They say the best is usually saved for last, and such was the case as designer Willy Chavarria’s digital presentation for his fall collection culminated the short week, at least on the men’s wear front. Oh how New York Fashion Week has missed Willy. After taking a brief hiatus from the show schedule, Chavarria returned to present a tight lineup of his “classics” but in a more refined and pared-down manner, cementing notions of endurance and survivalism and how those elements define where we all are right now in our state of being, given the uncertain times.
This season Chavarria put heavy emphasis on the silhouette, fabric and structure, giving him room to think about other things besides the garments themselves. His goal was clear: challenge the silhouettes themselves, from round, triangular and rectangular, all toward the extreme, for instance a heavy twill skirt, bulbous-like pants, overcoats with wide lapels, pants with asymmetric flies and pleats, and even T-shirts (like a cholo striped cropped version) that possess versatile-like shapes of round and boxy, all mainly done in recycled fibers (such as blends of wools with sea plastics).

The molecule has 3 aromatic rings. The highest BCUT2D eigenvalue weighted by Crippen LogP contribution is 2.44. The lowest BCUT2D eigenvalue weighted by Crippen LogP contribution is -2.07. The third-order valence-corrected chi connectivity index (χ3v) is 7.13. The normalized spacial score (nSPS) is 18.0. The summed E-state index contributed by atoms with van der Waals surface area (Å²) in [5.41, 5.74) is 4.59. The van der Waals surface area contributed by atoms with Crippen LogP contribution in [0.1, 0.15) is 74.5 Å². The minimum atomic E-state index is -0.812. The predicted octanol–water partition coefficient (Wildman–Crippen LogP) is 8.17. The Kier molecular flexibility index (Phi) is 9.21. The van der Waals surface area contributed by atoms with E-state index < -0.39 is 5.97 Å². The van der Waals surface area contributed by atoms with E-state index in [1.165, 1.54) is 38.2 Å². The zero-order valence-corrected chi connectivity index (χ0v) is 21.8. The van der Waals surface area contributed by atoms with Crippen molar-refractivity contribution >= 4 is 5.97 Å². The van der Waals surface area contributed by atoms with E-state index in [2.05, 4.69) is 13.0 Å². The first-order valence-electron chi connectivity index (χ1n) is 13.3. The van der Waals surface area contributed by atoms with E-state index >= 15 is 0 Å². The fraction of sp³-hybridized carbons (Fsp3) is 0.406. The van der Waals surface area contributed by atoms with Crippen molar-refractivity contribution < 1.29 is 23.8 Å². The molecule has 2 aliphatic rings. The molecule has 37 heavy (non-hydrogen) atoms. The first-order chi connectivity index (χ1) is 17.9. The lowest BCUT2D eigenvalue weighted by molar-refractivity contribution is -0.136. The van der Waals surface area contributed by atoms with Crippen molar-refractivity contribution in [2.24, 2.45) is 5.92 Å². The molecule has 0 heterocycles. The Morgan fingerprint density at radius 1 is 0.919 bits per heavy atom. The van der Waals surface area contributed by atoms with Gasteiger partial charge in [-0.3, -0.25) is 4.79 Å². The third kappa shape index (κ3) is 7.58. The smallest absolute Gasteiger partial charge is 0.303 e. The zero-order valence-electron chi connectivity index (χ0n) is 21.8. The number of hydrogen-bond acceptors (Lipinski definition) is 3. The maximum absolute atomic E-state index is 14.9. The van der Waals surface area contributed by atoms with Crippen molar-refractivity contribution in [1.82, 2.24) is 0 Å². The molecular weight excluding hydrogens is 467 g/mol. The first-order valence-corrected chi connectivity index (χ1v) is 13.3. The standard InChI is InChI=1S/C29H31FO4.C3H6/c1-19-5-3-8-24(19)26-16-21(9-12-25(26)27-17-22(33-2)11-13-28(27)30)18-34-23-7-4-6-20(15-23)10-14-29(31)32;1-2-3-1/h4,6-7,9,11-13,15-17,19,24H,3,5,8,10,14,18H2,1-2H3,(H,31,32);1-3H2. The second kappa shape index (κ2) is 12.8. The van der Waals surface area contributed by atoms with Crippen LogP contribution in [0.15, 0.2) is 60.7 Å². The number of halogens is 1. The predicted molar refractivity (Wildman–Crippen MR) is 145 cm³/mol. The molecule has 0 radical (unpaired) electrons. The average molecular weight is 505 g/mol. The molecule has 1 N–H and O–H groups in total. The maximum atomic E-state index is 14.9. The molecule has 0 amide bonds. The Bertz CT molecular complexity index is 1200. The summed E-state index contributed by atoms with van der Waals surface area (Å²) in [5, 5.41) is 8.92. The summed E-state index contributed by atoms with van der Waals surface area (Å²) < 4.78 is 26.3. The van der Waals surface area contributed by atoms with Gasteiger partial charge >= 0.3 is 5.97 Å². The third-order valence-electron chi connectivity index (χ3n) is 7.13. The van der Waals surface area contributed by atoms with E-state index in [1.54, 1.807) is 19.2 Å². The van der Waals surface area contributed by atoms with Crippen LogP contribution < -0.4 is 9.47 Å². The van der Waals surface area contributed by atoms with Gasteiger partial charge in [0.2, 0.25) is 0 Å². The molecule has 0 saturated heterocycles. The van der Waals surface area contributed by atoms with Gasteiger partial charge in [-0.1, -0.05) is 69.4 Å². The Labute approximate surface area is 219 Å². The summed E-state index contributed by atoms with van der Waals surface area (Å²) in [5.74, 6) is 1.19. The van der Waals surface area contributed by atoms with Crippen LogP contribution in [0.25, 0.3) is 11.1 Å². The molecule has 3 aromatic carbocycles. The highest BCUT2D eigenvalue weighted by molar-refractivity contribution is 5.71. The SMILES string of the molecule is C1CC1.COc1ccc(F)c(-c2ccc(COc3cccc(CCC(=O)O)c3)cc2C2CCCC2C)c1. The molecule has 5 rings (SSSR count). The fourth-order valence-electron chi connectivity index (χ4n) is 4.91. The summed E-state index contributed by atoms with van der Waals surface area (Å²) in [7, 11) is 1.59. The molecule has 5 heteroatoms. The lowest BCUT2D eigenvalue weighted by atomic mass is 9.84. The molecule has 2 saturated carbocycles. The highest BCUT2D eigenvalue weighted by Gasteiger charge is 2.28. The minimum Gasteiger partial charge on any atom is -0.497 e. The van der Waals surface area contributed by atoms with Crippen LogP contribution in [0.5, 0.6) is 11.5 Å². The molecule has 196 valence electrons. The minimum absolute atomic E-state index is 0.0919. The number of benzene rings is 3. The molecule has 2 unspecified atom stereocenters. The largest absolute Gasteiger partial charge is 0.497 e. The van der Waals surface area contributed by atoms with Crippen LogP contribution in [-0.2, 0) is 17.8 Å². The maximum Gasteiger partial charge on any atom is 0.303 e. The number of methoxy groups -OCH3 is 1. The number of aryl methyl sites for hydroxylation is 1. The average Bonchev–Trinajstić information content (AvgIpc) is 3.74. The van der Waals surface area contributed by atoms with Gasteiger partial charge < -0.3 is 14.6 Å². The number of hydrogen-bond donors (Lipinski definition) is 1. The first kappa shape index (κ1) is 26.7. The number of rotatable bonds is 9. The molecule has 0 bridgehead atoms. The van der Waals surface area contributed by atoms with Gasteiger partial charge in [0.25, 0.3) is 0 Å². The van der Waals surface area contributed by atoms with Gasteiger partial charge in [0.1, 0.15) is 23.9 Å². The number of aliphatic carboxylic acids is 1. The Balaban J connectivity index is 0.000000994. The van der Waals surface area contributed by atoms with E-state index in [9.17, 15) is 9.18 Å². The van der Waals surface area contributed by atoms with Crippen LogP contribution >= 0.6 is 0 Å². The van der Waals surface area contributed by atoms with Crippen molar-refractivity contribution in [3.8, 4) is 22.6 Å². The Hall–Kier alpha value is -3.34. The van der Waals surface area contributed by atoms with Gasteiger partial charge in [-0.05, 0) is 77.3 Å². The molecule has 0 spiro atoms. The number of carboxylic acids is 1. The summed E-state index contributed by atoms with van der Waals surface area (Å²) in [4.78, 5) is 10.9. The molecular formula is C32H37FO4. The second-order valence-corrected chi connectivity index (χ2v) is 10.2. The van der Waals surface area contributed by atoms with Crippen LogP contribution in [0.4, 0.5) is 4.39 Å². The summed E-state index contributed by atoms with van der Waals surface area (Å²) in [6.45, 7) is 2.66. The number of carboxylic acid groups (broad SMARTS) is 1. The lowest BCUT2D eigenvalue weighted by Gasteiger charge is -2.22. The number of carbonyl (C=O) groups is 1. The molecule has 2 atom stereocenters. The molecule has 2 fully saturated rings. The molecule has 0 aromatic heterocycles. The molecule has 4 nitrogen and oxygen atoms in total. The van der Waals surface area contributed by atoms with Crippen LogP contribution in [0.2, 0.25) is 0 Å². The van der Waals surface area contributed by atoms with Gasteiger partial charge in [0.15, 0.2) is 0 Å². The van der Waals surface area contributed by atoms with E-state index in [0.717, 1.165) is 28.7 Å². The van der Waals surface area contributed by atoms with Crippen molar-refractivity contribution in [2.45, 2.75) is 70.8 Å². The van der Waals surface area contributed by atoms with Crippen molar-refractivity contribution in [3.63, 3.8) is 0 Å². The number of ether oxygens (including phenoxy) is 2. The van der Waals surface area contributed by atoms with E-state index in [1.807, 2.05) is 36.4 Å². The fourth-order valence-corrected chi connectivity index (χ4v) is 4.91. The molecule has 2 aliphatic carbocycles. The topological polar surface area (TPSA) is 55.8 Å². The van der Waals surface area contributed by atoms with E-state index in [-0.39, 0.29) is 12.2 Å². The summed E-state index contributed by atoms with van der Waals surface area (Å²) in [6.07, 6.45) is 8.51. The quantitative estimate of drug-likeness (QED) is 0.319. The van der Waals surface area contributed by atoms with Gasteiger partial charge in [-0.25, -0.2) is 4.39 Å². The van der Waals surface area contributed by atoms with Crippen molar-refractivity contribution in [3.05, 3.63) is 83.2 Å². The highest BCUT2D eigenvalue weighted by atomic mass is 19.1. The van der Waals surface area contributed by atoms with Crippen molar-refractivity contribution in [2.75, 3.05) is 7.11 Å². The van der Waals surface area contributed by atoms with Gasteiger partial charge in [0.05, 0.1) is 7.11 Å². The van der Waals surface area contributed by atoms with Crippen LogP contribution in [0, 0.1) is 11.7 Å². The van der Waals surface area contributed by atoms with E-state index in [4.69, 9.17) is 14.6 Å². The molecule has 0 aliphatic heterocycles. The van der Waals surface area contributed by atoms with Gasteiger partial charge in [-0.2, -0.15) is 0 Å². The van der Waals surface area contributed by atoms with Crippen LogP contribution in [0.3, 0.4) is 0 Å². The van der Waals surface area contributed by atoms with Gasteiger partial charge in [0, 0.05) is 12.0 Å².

The pieces were meant to be timeless and egalitarian without all the tricks and gimmicks, forgoing heavy logos or bold graphics we have seen in past collections, and meant to fit a variety of body types, not to mention that they also embody a genderless undertone without having to label it as such.
Chavarria’s collections always hold elements of “Chicanismo,” and the brand’s ethos has always been rooted in helping others while promoting inclusivity, so this season he decided to collaborate with Mexican artist Carlos Graciano, also known as @sadpapi666 on Instagram (the platform via which the duo met). Both fans of one another, Graciano provided the 1990s spirit via the masculine graphics he commissioned for two T-shirt styles: “We’ve always been about the cause more than the clothes, we love clothes, too, but it’s always been more of a vehicle of expressing social justice,” said the designer via a Zoom call.